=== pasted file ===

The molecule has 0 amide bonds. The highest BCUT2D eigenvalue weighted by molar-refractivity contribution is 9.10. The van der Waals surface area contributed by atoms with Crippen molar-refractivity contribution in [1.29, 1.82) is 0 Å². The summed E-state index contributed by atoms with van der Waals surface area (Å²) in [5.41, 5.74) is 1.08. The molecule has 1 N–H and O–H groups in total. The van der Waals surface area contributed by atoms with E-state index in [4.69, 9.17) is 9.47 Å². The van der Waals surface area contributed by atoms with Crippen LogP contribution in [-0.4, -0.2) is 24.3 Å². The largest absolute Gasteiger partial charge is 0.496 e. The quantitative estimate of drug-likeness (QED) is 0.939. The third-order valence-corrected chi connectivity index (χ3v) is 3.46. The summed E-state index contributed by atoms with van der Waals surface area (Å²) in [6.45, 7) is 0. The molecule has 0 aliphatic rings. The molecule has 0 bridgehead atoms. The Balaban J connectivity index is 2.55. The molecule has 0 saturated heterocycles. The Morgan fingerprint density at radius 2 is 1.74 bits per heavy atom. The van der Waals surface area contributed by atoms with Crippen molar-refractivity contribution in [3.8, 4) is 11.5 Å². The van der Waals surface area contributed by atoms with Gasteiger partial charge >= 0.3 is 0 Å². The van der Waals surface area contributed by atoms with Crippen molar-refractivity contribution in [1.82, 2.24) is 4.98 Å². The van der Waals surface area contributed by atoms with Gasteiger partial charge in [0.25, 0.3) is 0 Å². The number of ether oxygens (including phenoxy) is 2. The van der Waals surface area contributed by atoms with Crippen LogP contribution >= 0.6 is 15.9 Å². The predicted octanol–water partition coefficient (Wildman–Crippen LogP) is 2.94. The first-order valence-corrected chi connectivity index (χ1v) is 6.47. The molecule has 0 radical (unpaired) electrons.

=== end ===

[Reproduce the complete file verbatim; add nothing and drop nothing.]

The molecule has 0 amide bonds. The highest BCUT2D eigenvalue weighted by molar-refractivity contribution is 9.10. The van der Waals surface area contributed by atoms with Crippen molar-refractivity contribution in [1.29, 1.82) is 0 Å². The summed E-state index contributed by atoms with van der Waals surface area (Å²) in [5.41, 5.74) is 1.08. The molecule has 1 N–H and O–H groups in total. The van der Waals surface area contributed by atoms with E-state index in [4.69, 9.17) is 9.47 Å². The van der Waals surface area contributed by atoms with Crippen LogP contribution in [-0.4, -0.2) is 24.3 Å². The largest absolute Gasteiger partial charge is 0.496 e. The quantitative estimate of drug-likeness (QED) is 0.939. The third-order valence-corrected chi connectivity index (χ3v) is 3.46. The summed E-state index contributed by atoms with van der Waals surface area (Å²) in [6.45, 7) is 0. The molecule has 0 aliphatic rings. The molecule has 0 bridgehead atoms. The Balaban J connectivity index is 2.55. The molecule has 0 saturated heterocycles. The Morgan fingerprint density at radius 2 is 1.74 bits per heavy atom. The van der Waals surface area contributed by atoms with Crippen molar-refractivity contribution in [3.8, 4) is 11.5 Å². The van der Waals surface area contributed by atoms with Gasteiger partial charge >= 0.3 is 0 Å². The van der Waals surface area contributed by atoms with Crippen molar-refractivity contribution in [1.82, 2.24) is 4.98 Å². The van der Waals surface area contributed by atoms with Gasteiger partial charge in [0.25, 0.3) is 0 Å². The number of ether oxygens (including phenoxy) is 2. The van der Waals surface area contributed by atoms with Crippen LogP contribution >= 0.6 is 15.9 Å². The predicted octanol–water partition coefficient (Wildman–Crippen LogP) is 2.94. The first-order valence-corrected chi connectivity index (χ1v) is 6.47. The molecule has 0 radical (unpaired) electrons.